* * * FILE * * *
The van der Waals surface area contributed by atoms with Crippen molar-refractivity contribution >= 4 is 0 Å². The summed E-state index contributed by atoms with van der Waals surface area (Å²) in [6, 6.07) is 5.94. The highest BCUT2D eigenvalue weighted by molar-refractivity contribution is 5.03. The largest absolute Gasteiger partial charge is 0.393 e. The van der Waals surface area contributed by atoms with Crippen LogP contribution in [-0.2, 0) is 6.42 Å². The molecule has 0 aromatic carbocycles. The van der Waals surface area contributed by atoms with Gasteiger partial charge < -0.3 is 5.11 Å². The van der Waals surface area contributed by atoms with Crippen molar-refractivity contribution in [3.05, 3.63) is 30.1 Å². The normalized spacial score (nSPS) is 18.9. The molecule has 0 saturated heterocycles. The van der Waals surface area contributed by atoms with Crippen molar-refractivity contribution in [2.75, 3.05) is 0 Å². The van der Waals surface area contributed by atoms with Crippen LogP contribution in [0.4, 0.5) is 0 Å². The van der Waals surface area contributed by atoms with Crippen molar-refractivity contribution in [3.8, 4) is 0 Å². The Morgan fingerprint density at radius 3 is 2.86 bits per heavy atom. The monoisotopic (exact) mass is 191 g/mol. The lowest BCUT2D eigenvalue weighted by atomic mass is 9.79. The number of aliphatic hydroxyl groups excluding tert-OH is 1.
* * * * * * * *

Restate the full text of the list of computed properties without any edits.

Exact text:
The van der Waals surface area contributed by atoms with Crippen molar-refractivity contribution >= 4 is 0 Å². The summed E-state index contributed by atoms with van der Waals surface area (Å²) in [6, 6.07) is 5.94. The highest BCUT2D eigenvalue weighted by molar-refractivity contribution is 5.03. The largest absolute Gasteiger partial charge is 0.393 e. The van der Waals surface area contributed by atoms with Crippen LogP contribution in [-0.2, 0) is 6.42 Å². The molecule has 0 aromatic carbocycles. The van der Waals surface area contributed by atoms with Gasteiger partial charge < -0.3 is 5.11 Å². The van der Waals surface area contributed by atoms with Crippen molar-refractivity contribution in [3.05, 3.63) is 30.1 Å². The normalized spacial score (nSPS) is 18.9. The molecule has 0 saturated heterocycles. The van der Waals surface area contributed by atoms with Crippen molar-refractivity contribution in [2.75, 3.05) is 0 Å². The van der Waals surface area contributed by atoms with Crippen LogP contribution in [0.4, 0.5) is 0 Å². The van der Waals surface area contributed by atoms with Crippen molar-refractivity contribution in [3.8, 4) is 0 Å². The Morgan fingerprint density at radius 3 is 2.86 bits per heavy atom. The monoisotopic (exact) mass is 191 g/mol. The lowest BCUT2D eigenvalue weighted by atomic mass is 9.79. The number of aliphatic hydroxyl groups excluding tert-OH is 1.